[Daiyu Suzuki, Teachers College Columbia University]
TO: District X, New York City
FROM: Educational Policy Consultant, Y
DATE: February 19, 2010
RE: Site-based Mentoring Program
Despite a large body of literature which illustrates teacher as the most significant educational resource, teacher is also the most inequitably distributed resource. Low-income urban districts suffer from chronic shortages of high quality teachers, who leave for wealthier districts for more desirable teaching positions. In addition, frequent teacher turnover undermines children’s opportunity for high quality education by disrupting the continuity of the education while draining the financial resources. Organizations such as Teach for America (TFA) have responded to the issue of inequity in teacher distribution by recruiting and placing the graduates of prestigious colleges in hard-to-staff districts through alternative certification routes and have been joined by others who explore teacher residency models. The Obama administration has embraced such initiatives that address teacher effectiveness and distributional inequity, and its fiscal 2011 budget request reflects this stance.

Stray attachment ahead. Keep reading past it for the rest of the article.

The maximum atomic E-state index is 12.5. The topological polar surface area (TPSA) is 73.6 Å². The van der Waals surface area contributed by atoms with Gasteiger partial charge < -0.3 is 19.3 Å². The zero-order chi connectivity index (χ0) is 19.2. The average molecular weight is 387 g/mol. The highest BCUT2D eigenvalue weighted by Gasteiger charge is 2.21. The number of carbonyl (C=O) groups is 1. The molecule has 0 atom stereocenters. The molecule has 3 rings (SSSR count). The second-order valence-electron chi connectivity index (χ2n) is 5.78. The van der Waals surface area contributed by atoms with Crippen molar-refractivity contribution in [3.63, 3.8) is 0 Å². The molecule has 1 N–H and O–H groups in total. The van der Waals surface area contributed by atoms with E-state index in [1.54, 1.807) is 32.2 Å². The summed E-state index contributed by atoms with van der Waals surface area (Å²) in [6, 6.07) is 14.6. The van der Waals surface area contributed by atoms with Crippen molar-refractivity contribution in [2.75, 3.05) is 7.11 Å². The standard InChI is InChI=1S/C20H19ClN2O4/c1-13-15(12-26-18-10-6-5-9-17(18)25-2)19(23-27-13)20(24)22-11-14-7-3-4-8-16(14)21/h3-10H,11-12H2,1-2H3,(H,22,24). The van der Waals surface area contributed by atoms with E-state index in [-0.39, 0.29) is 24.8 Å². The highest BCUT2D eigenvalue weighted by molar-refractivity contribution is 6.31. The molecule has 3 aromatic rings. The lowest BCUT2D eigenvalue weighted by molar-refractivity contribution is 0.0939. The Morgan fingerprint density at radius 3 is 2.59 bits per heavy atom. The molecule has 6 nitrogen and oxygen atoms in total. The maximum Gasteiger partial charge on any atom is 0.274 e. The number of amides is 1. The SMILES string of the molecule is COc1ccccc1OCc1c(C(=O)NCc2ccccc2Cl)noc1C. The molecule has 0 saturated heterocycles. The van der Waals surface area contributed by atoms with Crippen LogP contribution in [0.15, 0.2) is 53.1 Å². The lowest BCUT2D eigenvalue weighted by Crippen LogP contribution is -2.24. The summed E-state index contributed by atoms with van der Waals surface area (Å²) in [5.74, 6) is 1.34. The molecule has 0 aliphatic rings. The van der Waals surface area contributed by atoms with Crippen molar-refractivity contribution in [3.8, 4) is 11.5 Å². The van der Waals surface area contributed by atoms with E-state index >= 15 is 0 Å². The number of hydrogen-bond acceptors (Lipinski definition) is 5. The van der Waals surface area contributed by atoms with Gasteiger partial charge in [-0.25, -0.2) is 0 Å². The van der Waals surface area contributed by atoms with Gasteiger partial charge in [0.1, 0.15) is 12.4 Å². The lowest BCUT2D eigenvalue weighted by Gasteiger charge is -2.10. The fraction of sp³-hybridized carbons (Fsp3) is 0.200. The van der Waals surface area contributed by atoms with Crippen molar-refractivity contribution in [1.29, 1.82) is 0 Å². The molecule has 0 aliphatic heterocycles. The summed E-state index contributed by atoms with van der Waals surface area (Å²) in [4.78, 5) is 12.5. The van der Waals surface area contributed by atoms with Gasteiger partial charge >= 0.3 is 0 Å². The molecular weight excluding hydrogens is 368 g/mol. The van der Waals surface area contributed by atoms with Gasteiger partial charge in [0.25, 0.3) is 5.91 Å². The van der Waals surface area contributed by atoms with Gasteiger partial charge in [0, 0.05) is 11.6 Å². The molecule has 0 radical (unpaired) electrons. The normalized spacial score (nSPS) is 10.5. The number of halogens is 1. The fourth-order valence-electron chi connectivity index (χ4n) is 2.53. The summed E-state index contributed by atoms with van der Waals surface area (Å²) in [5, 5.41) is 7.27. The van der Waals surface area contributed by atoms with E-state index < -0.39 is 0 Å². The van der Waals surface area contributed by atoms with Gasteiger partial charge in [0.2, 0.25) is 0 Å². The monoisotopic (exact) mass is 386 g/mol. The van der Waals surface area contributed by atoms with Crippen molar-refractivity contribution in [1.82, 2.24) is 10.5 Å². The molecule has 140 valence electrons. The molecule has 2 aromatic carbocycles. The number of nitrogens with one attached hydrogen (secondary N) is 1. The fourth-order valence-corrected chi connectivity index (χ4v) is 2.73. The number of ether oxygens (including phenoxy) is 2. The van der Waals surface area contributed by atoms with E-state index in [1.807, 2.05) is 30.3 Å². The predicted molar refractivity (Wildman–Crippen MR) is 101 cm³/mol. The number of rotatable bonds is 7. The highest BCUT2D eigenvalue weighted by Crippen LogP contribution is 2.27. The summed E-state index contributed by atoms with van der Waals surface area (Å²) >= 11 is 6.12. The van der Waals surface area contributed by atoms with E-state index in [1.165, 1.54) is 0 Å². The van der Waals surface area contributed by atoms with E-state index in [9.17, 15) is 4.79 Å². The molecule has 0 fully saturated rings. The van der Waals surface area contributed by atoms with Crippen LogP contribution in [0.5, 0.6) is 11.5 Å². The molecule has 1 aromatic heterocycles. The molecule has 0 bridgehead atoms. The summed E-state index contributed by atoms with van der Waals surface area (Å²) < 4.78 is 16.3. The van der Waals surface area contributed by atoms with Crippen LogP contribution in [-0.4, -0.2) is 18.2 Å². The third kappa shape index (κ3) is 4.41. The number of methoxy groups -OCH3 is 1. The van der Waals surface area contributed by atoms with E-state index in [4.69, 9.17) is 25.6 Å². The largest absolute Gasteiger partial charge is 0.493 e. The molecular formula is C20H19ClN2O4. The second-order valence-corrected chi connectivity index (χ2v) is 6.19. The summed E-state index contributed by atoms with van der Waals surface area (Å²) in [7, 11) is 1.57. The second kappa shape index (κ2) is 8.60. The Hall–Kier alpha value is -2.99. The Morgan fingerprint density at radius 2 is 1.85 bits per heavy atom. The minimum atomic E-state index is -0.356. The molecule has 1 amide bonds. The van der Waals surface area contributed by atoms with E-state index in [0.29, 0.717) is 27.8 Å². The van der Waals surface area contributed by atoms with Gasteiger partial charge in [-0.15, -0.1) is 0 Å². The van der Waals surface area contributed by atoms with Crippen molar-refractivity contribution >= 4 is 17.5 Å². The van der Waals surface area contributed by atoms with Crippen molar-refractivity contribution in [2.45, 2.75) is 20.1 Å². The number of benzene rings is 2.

Such an educational landscape provides an excellent context for a development of a district-wide mentorship grant to enable schools to construct strong mentorship programs for teachers. More than half of beginning teachers receive only basic job support, which hardly makes a significant difference in their one-year attrition rate (39%) as compared to teachers who receive zero formal induction support (41%); however, for teachers enrolled in high-intensity induction programs, that rate drops to 18%. Mentor-based teacher induction programs have also been shown to generate $1.37 for every $1 invested. Moreover, as it will be discussed later, the design of a grant which is different from most mentorship-related policies will enable the district to overcome some of the key issues that are left unaddressed by recent models such as teacher residency.